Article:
What is your society’s story of getting as popular and noticed as you currently are?
We did not mean to get this popular! It happened almost overnight and it shocked us all. I think there were two posts in particular that had huge engagement.
Following the murder of George Floyd I made a post in remembrance of some of the black Americans who had lost their lives at the hands of the US police force during the lockdown. Following that post, I then made a second graphic that discussed racism in Britain – it was this post that blew up, getting something like 60,000 likes.
Our account started getting so many followers. I can’t tell you at what rate because we weren’t monitoring it at this point.
Then our deputy chair made a post titled ‘The UK is not innocent’. This got something like 86,638 likes and was reposted by celebrities including Dua Lipa.
Our following was now well into the 1000s and we realised that we suddenly had a huge platform. It has been an incredibly steep learning curve and mistakes have definitely been made. None of us really had experience running an instagram account and none of us joined the committee expecting the instagram account to be important.
Having said that, we are all so grateful to have been the opportunity to champion the intersectional feminist cause.
What is the most pressing topic for yourself right now?
That is a super hard question. One of the benefits of being an intersectional feminist is that you don’t have to narrow it down too much. All our committee members have different focuses – sexual liberation, LGBTQ+ rights, anti-racism etc.
I think currently we would say trans rights and sex worker rights – in the sense that we want to pay more attention to these. Most of our posts get a lot more positive feedback than negative but whenever we post about the trans community or the sex worker community, the trolls come out in droves.
The Black Lives matter movement is incredibly central to our work, however, and we are all focused on tackling the colonial and racist legacy of feminism.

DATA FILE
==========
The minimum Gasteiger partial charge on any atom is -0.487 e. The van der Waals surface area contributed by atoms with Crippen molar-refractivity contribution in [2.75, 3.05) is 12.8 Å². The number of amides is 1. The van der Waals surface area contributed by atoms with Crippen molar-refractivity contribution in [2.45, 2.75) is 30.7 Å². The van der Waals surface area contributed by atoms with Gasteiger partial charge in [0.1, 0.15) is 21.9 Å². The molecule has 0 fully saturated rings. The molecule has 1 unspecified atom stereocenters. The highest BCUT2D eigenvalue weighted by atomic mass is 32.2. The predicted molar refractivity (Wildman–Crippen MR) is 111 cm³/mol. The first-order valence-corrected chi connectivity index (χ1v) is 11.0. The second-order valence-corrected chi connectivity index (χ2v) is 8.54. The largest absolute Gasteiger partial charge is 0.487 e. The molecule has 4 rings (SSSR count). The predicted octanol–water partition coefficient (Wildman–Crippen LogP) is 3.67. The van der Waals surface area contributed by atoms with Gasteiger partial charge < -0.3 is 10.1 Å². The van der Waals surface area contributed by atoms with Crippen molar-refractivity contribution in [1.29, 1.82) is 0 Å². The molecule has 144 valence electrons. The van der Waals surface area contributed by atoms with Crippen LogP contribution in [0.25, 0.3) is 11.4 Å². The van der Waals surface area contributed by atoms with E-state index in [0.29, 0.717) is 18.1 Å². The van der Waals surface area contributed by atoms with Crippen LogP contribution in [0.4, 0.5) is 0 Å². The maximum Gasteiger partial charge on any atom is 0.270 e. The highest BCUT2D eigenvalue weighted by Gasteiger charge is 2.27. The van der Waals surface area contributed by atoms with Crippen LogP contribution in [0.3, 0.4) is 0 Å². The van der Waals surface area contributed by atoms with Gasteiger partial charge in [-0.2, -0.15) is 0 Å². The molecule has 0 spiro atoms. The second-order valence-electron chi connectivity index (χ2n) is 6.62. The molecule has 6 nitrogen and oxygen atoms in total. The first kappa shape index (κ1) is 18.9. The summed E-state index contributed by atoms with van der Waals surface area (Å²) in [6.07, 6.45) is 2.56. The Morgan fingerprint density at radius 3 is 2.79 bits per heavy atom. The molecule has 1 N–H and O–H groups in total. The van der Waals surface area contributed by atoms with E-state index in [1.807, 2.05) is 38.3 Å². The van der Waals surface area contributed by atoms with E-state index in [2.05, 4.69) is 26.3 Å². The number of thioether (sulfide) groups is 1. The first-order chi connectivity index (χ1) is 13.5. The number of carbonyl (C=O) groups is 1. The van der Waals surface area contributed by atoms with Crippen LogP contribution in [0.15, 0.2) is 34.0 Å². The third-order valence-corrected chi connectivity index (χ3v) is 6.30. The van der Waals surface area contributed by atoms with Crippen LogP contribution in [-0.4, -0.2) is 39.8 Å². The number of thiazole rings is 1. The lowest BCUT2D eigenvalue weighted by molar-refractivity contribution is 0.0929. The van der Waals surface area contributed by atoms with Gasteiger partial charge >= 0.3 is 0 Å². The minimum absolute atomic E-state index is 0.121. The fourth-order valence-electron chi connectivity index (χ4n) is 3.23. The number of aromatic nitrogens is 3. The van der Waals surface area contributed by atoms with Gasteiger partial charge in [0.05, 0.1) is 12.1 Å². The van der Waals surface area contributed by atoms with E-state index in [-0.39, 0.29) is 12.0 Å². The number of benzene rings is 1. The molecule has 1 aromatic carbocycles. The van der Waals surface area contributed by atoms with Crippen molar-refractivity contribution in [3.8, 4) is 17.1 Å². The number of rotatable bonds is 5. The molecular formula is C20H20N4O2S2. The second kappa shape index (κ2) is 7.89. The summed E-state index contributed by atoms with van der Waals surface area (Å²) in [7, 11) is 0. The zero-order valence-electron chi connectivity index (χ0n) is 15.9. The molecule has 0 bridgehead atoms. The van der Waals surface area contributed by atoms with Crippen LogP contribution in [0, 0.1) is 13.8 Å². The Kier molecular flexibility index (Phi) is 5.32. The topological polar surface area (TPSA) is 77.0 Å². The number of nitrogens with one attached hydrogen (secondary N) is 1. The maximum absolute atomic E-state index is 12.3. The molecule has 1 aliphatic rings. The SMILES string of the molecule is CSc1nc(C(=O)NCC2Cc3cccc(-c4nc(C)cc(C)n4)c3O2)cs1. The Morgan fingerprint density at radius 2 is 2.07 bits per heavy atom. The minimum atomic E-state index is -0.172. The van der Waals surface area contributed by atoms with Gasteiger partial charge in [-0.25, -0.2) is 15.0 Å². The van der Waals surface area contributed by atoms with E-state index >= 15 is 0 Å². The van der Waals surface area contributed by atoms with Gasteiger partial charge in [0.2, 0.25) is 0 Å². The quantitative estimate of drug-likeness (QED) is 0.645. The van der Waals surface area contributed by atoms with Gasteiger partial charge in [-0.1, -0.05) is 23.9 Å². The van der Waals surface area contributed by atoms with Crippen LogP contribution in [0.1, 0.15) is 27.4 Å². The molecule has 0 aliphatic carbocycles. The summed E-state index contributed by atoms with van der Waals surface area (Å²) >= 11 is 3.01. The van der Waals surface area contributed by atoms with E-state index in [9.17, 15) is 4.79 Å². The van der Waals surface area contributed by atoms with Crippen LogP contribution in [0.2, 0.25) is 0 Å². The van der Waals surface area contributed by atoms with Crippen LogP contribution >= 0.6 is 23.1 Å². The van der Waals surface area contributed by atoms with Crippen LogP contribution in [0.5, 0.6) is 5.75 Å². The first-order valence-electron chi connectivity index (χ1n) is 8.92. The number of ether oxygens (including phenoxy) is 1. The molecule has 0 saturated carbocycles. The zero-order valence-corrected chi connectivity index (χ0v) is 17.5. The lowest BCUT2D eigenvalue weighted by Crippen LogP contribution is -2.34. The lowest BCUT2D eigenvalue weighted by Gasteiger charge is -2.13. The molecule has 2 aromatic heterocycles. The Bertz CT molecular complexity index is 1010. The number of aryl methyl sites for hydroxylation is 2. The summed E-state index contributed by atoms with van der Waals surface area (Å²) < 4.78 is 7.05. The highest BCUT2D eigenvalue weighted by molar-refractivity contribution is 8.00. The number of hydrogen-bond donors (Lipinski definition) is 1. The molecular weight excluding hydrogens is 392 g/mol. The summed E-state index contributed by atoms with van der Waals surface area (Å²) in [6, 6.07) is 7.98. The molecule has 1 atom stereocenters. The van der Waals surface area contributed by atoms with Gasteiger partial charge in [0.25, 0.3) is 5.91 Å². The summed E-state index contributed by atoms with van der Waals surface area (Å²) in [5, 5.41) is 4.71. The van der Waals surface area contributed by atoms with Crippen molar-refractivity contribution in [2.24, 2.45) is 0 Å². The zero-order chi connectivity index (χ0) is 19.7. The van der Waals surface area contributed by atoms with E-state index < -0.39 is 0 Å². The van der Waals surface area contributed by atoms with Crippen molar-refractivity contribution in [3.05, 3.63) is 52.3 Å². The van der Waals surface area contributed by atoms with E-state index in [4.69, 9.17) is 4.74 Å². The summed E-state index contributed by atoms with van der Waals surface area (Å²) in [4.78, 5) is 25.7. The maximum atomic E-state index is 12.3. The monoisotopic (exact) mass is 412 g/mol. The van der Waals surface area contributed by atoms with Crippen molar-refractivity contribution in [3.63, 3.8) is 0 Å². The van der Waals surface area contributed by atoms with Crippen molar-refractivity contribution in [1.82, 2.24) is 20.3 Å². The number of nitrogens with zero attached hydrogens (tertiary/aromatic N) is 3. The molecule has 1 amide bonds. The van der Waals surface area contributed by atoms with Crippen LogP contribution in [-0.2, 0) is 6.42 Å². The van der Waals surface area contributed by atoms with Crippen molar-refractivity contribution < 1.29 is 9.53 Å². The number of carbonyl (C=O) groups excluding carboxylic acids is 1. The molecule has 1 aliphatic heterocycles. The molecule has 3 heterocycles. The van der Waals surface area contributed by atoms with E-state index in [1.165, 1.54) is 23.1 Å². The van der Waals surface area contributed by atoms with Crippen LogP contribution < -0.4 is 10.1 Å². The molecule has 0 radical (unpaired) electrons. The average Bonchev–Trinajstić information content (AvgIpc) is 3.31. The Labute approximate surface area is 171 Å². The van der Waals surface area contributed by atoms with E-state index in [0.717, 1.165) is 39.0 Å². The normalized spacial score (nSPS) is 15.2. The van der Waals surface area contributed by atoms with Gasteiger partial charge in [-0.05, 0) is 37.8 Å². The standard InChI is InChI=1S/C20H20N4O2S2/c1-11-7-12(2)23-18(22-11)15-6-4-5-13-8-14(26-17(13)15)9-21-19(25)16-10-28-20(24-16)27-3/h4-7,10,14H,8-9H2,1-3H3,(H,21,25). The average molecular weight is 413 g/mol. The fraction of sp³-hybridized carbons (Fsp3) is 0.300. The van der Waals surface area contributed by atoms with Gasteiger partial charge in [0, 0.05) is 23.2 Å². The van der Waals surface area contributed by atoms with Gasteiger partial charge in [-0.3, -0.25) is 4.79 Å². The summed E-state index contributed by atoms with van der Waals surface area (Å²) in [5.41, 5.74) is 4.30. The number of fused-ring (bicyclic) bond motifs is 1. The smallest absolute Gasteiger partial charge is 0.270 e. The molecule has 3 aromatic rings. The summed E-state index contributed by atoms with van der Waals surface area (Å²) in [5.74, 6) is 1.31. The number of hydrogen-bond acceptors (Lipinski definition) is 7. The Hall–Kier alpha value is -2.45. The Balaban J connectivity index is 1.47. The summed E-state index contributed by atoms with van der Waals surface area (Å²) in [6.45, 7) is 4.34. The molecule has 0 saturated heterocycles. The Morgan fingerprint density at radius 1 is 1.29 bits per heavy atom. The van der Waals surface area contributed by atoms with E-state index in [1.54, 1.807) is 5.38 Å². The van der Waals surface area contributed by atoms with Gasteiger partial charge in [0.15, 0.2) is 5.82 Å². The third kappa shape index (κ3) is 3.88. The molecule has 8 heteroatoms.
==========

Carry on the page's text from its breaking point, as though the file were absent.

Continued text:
Has there been a single situation that has pressed you to identify as a feminist?
I slightly fell into the feminist identity – although looking back, I’ve been living my life as a feminist for a long time. My dad is actually a huge feminist and instilled a lot of values in me about equal rights and justice.
I always turned away from the label, however, for fear of alienating myself. I think when I was in 6th form I began to get really interested in the theories of feminism. My friends also ran the school feminist society so I felt very comfortable beginning to use the label.
Nowadays, I use it very proudly and I am definitely a lot more confident in myself because of that. Instead of noticing sexism now I tend to call it out – and that feels great.
Do you see any inequalities throughout your university or in your course?
I personally feel very seen as a woman studying history. I have always had access to a wide range of interesting questions about gender in history and I’ve never felt that my lecturers perceive my choice to focus on gender as inferior.
However, I do see a huge racial inequality within the subject. When I look around my lecture halls, I rarely see faces of colour and I hardly ever see black faces.
The history that we study is still euro-centric and it is still white-washed. Most of my academics have been white. History is still a white subject. The history that we are taught in school is even more colonial and so it is less likely to inspire anyone who isn’t white to take the subject.
If there was one thing you could change in society what would it be?
There’s an easy answer here: Inequality. But I think I would actually opt to change tribalism. If you look at our political landscape today, a lot of the issues emerging are due to tribalism and too little debate. Inequality is also interlinked with tribal instincts so I would like to hope that combatting tribalism would indirectly improve equality.
Lastly, if you could tell your younger self something what would you say?
I would tell her that one day she’s going to be her own feminist icon.
Featured image credit: University of Manchester Feminist Collective (Facebook)